A “Wel­come Back Blue­birds” nest­ing con­test has been announced by the San Juan Islands West­ern Blue­bird Rein­tro­duc­tion Project. The con­test will acknowl­edge the first mem­ber of the island com­mu­ni­ty to have a West­ern blue­bird nest on their prop­er­ty (in a nest box or in a nat­ur­al cav­i­ty). “We hope this con­test will encour­age islanders to notice and report nest­ing activ­i­ty of the rein­tro­duced blue­birds and their off­spring,” said Kath­leen Foley, Direc­tor of Edu­ca­tion for the San Juan Preser­va­tion Trust. The win­ner of the con­test will win a cedar blue­bird nest box and a West­ern Blue­bird Rein­tro­duc­tion Project hat. …full arti­cle

What Ryan’s cooking up these days.…

Posted March 16, 2009 at 11:15 pm by

Ryan Browne

Ryan Browne

When I ran into FHHS grad Ryan Browne over the hol­i­days, he told me about his busi­ness, which includ­ed build­ing cob ovens — straw, mud, sand, clay all put togeth­er for the most heat-effi­cient oven you’ve ever seen. I saw him last night (as you can see, about to fire up the oven)… I asked him to tell me what he’s been doing, with this and help­ing with the slow food group.

Here’s more:

Hey Ian,
Thanks for writ­ing!  Yes, I have been work­ing recent­ly with the slow food group at the high school, build­ing a cob oven at Matt and Mau­reen Marinkovich’s house. I think Lin­da Cobos men­tioned that she might have spo­ken with you? It’s wood fired, made out of clay and sand, and designed to cook every­thing from breads and piz­zas to veg­eta­bles and yogurt. I taught work­shop about how to build it. …full arti­cle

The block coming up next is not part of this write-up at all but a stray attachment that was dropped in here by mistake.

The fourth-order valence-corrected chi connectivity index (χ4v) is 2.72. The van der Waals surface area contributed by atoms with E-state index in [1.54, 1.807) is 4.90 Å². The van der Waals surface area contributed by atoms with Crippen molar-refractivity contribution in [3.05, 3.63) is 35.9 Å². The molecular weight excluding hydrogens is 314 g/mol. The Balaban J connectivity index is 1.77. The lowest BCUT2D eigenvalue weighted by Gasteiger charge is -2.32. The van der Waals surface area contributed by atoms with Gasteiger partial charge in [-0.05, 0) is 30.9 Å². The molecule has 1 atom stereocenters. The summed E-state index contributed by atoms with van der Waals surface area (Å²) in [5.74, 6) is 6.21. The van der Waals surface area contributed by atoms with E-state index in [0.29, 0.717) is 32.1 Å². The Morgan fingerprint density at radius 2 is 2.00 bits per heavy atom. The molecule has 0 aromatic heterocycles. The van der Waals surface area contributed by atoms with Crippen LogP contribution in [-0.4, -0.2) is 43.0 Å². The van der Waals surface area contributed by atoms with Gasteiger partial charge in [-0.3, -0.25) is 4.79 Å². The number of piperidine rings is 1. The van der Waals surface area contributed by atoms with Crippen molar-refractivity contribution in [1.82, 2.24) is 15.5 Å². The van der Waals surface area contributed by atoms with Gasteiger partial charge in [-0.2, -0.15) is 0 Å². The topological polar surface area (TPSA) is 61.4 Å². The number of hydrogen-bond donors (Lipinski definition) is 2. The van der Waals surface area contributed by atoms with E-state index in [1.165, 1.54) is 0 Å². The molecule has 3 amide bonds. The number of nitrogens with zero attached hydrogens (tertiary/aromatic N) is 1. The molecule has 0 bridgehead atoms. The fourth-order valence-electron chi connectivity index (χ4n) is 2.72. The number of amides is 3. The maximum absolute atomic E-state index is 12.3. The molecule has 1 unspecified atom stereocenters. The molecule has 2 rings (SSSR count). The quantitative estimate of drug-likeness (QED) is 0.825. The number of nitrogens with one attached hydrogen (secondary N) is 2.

What Ryan’s cooking up these days.…

Posted March 16, 2009 at 11:15 pm by

Ryan Browne

Ryan Browne

When I ran into FHHS grad Ryan Browne over the hol­i­days, he told me about his busi­ness, which includ­ed build­ing cob ovens — straw, mud, sand, clay all put togeth­er for the most heat-effi­cient oven you’ve ever seen. I saw him last night (as you can see, about to fire up the oven)… I asked him to tell me what he’s been doing, with this and help­ing with the slow food group.

Here’s more:

Hey Ian,
Thanks for writ­ing!  Yes, I have been work­ing recent­ly with the slow food group at the high school, build­ing a cob oven at Matt and Mau­reen Marinkovich’s house. I think Lin­da Cobos men­tioned that she might have spo­ken with you? It’s wood fired, made out of clay and sand, and designed to cook every­thing from breads and piz­zas to veg­eta­bles and yogurt. I taught work­shop about how to build it. …full arti­cle

Quote

Posted March 16, 2009 at 11:11 pm by

I hon­est­ly think it is bet­ter to be a fail­ure at some­thing you love than to be a suc­cess at some­thing you hate.
George Burns